Savannah elephant } Loxodonta africana
DESCRIPTION: Savannah elephants are the larger of the two African elephant species. They also have thicker, more curved tusks, more triangulated ears, and differently shaped skulls. Both elephant species exhibit sexual dimorphism, though, where males are larger than females, with wider-set tusks, more rounded foreheads and less curvature in their spines.
HABITAT: Savannah elephants occupy the savannah, grassland and desert ecosystems of sub-Saharan Africa.
RANGE: Savannah elephants live in sub-Saharan Africa occur in small populations of West and Central Africa, including the countries: Senegal, Mauritania, Mali, Guinea, Burkina Faso, Ghana, Togo, Benin, Niger, Nigeria, Cameroon, Chad and Central African Republic. They occur in larger populations in Eastern and Southern Africa, especially in Kenya, Rwanda, Tanzania, Uganda, Angola, Botswana, Mozambique, Namibia, South Africa, Zambia and Zimbabwe, and in smaller populations in Sudan, South Sudan, Eritrea, Ethiopia, Somalia, South Sudan, Malawi and Swaziland.
BREEDING: The breeding strategies for forest and savannah elephants are assumed to be mostly the same. Reproductive rates for both species are considered one of the slowest and most energy-intensive. In optimal conditions, elephants may reproduce at a rate of 6 percent. Elephants have the longest gestation period of any animal at 22 months, and twinning is rare, though it does happen. Elephants do not reach sexual maturity until they are between 14 and 17 years old, most males, however, are mostly unsuccessful at mating until they are much older, and females may only conceive every three to nine years.
LIFE CYCLE: Savannah elephants may live to be up to 70 years old.
FEEDING: Savannah elephants are generalists that feed on trees, shrubs, grasses, herbs, and fruits, depending on their ability. They may spend 70 to 90 percent of their days foraging, consuming 100 to 300 kilograms of food. The diversity of forage is lower for savannah elephants than forest elephants, but mostly due to availability. This is especially apparent for the desert elephants of Namibia and Mali. Similar to the forest elephant, the seed dispersal and brush clearing of savannah elephants maintain the savannah landscape and promote plant and animal diversity within their range.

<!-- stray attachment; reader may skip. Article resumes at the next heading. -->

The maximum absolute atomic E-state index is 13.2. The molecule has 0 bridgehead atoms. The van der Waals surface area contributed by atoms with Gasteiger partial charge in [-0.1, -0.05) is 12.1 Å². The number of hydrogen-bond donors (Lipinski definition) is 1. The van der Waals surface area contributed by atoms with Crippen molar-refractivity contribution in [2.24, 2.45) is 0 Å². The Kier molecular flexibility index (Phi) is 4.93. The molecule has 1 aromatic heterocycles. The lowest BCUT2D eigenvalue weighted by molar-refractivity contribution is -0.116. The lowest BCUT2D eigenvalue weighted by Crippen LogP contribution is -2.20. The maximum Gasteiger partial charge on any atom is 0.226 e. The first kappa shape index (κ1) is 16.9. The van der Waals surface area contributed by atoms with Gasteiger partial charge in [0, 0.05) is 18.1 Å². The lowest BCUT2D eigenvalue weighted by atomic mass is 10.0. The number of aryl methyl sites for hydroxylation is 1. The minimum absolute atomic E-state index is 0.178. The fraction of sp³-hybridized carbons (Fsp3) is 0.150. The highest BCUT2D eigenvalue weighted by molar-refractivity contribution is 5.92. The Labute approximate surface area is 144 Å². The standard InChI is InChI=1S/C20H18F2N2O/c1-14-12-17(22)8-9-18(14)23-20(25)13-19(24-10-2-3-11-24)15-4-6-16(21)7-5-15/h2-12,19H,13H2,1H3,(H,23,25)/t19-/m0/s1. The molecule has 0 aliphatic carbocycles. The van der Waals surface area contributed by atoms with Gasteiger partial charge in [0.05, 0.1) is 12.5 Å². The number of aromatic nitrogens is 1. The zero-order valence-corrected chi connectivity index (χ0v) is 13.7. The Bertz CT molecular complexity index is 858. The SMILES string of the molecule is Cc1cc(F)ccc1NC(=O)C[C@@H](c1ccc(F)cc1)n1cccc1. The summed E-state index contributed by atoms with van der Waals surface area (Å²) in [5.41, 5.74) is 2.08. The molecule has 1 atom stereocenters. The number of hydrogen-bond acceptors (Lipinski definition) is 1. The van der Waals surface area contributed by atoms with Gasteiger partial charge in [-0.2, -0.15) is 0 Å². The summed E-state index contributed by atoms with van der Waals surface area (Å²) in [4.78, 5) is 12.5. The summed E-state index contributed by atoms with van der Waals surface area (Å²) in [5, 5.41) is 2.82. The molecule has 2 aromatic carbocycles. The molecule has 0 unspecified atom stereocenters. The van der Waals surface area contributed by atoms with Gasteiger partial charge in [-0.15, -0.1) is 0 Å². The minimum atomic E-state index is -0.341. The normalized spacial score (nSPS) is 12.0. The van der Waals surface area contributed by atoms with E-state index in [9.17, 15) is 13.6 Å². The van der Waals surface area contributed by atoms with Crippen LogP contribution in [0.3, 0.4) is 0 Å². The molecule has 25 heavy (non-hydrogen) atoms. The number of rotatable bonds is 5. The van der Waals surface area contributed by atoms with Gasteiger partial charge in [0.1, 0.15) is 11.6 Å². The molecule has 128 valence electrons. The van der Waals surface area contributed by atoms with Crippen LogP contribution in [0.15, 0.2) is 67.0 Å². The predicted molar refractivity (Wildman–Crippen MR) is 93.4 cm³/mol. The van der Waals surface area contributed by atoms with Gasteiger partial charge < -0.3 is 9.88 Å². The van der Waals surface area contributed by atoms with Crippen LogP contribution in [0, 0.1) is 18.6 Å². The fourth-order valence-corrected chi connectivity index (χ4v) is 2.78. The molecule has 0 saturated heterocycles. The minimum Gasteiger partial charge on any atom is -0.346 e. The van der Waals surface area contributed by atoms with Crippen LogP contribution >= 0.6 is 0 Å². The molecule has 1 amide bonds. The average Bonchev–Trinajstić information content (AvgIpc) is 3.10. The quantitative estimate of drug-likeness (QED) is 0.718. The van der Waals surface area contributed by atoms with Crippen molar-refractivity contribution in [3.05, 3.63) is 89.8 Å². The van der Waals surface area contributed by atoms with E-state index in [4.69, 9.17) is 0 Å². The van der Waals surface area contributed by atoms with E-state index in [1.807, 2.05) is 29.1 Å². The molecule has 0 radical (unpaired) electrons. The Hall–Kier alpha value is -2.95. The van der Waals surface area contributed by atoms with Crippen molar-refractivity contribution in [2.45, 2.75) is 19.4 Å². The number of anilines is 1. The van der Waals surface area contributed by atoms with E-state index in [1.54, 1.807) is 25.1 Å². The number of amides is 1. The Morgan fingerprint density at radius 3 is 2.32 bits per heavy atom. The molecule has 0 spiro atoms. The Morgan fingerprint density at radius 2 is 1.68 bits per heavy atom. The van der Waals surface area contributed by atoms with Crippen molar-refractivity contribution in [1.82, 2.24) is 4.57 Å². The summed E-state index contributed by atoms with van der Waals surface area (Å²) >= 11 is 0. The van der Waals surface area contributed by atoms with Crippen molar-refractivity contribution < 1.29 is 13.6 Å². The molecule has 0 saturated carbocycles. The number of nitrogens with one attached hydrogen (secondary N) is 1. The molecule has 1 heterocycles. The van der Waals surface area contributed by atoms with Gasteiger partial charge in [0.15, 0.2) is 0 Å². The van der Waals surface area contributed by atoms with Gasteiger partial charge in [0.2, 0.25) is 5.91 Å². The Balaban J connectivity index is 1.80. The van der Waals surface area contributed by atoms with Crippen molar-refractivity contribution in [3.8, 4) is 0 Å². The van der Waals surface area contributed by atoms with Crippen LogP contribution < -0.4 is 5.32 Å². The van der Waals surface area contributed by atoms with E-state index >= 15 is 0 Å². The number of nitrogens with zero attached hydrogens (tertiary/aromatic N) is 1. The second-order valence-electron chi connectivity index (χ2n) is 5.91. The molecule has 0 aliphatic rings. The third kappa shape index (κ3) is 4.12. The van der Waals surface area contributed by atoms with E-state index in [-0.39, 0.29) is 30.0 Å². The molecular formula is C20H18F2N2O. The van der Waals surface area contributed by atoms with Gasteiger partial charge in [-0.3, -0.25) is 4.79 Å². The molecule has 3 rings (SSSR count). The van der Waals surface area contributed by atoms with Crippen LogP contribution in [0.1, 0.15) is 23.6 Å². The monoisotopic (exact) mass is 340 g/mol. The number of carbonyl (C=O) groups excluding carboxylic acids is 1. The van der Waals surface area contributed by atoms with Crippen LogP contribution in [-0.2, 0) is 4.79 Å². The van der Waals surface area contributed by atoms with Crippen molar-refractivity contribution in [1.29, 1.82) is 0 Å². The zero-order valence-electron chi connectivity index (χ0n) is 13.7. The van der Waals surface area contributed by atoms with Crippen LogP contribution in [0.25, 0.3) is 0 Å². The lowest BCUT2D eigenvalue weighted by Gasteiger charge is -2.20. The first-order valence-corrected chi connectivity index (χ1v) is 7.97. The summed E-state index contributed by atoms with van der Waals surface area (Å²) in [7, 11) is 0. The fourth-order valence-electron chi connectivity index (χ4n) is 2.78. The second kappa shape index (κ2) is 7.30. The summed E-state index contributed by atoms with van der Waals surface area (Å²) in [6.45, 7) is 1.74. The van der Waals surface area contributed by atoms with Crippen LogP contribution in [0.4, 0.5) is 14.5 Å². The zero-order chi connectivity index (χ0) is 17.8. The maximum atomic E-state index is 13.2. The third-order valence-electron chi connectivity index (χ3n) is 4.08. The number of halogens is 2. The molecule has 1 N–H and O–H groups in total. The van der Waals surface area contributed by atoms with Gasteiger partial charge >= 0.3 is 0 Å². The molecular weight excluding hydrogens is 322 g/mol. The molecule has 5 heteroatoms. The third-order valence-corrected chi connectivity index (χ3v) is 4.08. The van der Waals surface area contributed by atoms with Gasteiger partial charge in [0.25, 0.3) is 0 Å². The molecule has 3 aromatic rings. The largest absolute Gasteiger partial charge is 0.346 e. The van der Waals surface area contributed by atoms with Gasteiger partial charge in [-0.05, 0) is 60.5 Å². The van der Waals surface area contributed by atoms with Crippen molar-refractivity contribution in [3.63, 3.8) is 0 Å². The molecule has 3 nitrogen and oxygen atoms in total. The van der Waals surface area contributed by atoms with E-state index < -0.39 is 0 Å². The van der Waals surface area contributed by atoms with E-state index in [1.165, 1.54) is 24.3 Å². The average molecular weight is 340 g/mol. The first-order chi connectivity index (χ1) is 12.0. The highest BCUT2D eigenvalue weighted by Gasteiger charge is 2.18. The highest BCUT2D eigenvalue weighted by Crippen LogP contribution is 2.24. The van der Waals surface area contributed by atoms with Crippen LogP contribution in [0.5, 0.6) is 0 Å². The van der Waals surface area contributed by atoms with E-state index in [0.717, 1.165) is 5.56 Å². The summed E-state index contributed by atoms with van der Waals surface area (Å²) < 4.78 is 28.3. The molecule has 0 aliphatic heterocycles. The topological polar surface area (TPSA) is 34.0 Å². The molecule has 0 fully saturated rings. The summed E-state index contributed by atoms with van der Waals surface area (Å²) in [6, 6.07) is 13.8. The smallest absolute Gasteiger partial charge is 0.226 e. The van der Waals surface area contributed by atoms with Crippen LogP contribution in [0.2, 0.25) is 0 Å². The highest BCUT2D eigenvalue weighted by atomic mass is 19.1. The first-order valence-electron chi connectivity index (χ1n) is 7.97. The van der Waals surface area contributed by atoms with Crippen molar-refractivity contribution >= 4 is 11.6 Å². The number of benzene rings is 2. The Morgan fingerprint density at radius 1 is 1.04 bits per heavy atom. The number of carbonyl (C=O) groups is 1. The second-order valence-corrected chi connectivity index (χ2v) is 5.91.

THREATS: Savannah elephants are threatened by the rapidly spreading poaching crisis, human-elephant conflict and loss of habitat, climate change resulting in depleted water sources, and barriers to their movement.
POPULATION TREND: Range-wide population decline has been documented for savannah elephants, with some regions experiencing worse declines than others. Over approximately 30 years, savannah elephant populations have declined by 33 percent in West Africa and 76 percent in Central Africa. Populations in East Africa have declined by at least 20 percent, and Southern Africa populations have held strong until just recently when poaching rates began exceeding the birth rate in 2010. About 400,000 are thought to remain, though many conservationists believe there are fewer. As poaching pressures spread east and south and villagers continue to struggle with the consequences of human-elephant conflict, even the most robust populations are at greater risk, as evidenced by Tanzania, a country with one of the largest elephant populations at more than 109,000 that declined 60 percent the 43,000 in just five years.